As a general matter, the Board does not have jurisdiction over adverse actions taken against employees of the postal service. See 5 U.S.C. § 7511(b)(8) (1994). The Postal Service Employees Appeal Rights Act, Pub. L. No. 100-90, 101 Stat. 673 (1987) (codified as amended at 39 U.S.C. § 1005(a)(4) (1994)), however, authorizes the Board to consider appeals from adverse personnel actions, including reductions in pay or grade, filed by a postal service employee who "is in the position of a supervisor or a management employee in the Postal Service." *fn2 Bolton alleged that his POSS position was either supervisory or managerial within the meaning of the statute. He bore the burden of establishing Board jurisdiction by a preponderance of the evidence. See 5 C.F.R. § 1201.56(a)(2) (1998).

Bolton, on appeal, argues that the AJ improperly ignored or discredited the evidence he presented in support of his contention that he was either a "supervisor" or a "management employee." He further argues that, by concluding he was neither a supervisor nor a manager, the AJ unlawfully created a class of postal service employees that can neither obtain the protection of membership in a collective bargaining unit nor appeal any adverse personnel actions to the Board. We examine each of these arguments in turn.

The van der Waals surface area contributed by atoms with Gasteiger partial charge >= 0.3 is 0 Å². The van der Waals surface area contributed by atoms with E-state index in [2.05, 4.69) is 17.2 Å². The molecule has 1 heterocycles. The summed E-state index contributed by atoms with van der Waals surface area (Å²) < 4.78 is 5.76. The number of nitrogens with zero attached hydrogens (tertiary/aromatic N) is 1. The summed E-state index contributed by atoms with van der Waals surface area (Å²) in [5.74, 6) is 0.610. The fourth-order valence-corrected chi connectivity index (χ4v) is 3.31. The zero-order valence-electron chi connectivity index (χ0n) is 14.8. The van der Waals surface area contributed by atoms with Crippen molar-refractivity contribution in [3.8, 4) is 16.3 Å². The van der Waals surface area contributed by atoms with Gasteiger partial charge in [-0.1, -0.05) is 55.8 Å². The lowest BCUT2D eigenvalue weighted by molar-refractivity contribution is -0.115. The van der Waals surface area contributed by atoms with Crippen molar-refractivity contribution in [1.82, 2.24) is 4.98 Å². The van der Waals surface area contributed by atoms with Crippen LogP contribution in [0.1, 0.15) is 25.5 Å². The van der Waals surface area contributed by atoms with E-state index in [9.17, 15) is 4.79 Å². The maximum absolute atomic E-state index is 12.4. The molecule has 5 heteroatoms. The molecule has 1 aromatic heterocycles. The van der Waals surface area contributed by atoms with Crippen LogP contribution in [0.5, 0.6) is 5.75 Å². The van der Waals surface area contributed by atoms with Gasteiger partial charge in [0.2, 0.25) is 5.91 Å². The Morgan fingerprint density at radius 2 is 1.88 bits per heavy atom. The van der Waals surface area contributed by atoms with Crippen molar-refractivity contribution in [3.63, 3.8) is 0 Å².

I.

The postal service is the only federal entity subject to the jurisdiction of the National Labor Relations Board (the "NLRB"). See McCandless v. Merit Sys. Protection Bd., 996 F.2d 1193, 1198 (Fed. Cir. 1993). Because Congress used the same terms to define the scope of jurisdiction for both the NLRB and the Board with respect to all postal service employees, compare 39 U.S.C. § 1202 (1994) (the NLRB "shall not include in any [collective] bargaining unit . . . any management official or supervisor") with 39 U.S.C. § 1005(a)(4)(A), the Board and this court have looked to national labor relations law for guidance with respect to what job authority or function will bring a particular postal service employee within the scope of its jurisdiction rather than the NLRB's. See Waldau v. Merit Sys. Protection Bd., 19 F.3d 1395, 1398 (Fed. Cir. 1994); ...